This rather simple technique will allow you to create real masterpieces of surreal portrait photography. You can depict a person walking on water or up a wall. By selecting appropriate costumes and creating a suitable entourage in the studio, you can create many options for creative surreal photography. The options are limited only by your imagination.
Surrealism goes hand in hand with unusual ideas, so you can use cheap yet unusual props to enhance your portraits. These can be curtains, transparent sheets of paper, or anything else with a pronounced texture. Props can be used to hide parts of your subject's face, make them less visible, or add depth to surrealism in photos. The more textured material you use, the more mysterious the resulting images will look.
Artificial light will give you sharper shots. This will give you more control over the atmosphere in your pictures. Artificial light also makes the photographer independent of unpredictable weather changes. Don't be afraid to experiment with light and darkness balance.
Let the lighting be bright but limited. You can use neon lights or cover any light source with colored gel filters.
You will notice that in portrait surrealism photography the models have similar facial artistic expressions. They may look lost in thought, unsuspecting of the camera, and so on. The seriousness of their faces plays an important role: with it, you will enhance the surreal effect of the portrait.
A cheerful face in the middle of an unusual landscape would look out of place in surreal portraits. There's nothing wrong with such a combination, it just doesn't fit the surrealist genre. A simple upward glance will make your model look as if she is immersed in her own thoughts or looking at something from a distance. When you shoot profiles, take a few photos where the model is looking straight ahead or slightly to the side. As with the previous facial expression, this will create mystery and a sense of continuity. In this way, the model's facial expression will suggest that there is more to your photo than meets the eye.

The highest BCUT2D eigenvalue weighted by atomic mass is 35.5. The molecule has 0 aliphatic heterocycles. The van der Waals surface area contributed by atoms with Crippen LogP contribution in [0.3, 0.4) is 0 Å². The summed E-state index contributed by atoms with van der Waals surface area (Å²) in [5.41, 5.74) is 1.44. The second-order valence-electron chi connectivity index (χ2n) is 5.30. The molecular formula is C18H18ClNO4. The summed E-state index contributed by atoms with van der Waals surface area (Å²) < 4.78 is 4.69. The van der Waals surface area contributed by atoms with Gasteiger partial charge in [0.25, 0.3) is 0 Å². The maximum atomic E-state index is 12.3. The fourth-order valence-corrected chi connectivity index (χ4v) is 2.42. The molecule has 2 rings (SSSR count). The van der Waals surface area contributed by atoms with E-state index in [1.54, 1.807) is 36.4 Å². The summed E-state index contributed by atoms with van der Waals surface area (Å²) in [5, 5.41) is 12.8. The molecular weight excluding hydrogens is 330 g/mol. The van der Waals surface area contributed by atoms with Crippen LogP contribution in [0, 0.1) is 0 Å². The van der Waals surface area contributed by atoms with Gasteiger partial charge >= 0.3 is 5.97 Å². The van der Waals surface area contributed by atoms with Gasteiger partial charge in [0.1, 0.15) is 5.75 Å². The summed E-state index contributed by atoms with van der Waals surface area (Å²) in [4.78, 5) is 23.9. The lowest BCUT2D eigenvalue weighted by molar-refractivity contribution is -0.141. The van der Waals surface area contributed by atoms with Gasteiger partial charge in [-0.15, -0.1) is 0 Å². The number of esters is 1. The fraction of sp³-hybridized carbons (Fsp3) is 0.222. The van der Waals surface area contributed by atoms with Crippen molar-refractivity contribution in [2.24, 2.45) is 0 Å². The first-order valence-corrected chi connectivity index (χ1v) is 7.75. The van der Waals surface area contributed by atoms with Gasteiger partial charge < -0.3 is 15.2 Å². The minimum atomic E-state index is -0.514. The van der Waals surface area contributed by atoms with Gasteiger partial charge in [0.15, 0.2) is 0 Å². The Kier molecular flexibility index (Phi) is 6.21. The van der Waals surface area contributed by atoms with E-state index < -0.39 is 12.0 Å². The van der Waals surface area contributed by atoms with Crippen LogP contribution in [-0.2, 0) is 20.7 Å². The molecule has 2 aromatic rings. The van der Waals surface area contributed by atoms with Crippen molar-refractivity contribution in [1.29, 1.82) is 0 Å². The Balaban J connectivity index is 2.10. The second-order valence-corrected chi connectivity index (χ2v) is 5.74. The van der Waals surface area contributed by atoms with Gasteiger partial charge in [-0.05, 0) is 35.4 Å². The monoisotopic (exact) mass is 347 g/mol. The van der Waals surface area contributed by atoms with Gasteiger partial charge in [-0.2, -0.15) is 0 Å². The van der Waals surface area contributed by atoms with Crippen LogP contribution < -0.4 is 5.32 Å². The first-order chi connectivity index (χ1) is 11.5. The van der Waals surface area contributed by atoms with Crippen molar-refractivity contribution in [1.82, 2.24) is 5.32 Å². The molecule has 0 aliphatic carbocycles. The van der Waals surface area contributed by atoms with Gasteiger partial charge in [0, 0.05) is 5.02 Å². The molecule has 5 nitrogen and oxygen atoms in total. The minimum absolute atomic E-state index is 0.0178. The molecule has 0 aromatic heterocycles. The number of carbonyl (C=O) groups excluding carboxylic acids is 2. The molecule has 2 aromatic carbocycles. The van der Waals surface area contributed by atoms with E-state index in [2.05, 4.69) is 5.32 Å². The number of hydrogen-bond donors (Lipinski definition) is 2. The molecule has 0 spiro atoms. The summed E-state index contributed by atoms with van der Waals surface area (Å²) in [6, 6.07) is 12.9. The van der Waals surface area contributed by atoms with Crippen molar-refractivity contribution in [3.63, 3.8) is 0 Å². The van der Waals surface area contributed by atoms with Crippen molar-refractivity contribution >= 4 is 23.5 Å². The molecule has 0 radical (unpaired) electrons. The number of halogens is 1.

The more serious your model looks, the easier it is to make even simple compositions surreal. Here are some common portrait examples to use as references. Share them with your model before the photo shoot to synchronize your vision of the result.
For a softer effect, use an open aperture such as f/2.5. This blurs any layers that are out of focus and creates even more depth to the frame. The blur effect will also make it harder for viewers to understand what's going on inside the image. This approach is ideal for abstract and surrealistic portraits. If you want to use natural light, shoot in overcast weather. For an even more moody effect, you can also shoot indoors when it is cloudy outside.
Not every expression will fit your theme. Be open to feedback for the model. You can also add various effects (for example a photogramma effect) or create collages with photo editing apps and other tools for expressions! Make a juxtaposition, feel the difference, and don't be afraid to experiment!
This section will tell you some tips for making surrealist photos with Lumminar Neo.
Using layers is an easy way to highlight a muted composition. Luminar Neo has automated Layers tools, so all you need to do is choose a picture to use as a layer and combine it with the original image.
Gloomy lighting can also enhance the surreal effect. You can reduce the lighting level with the editor's built-in tools.
You can also change the view of the sky with Sky AI. This tool is excellent for landscapes.
Now that you know the basics of creating surreal portrait photography! The art of making such photos doesn't end there. You can look for more information or you can experiment on your own.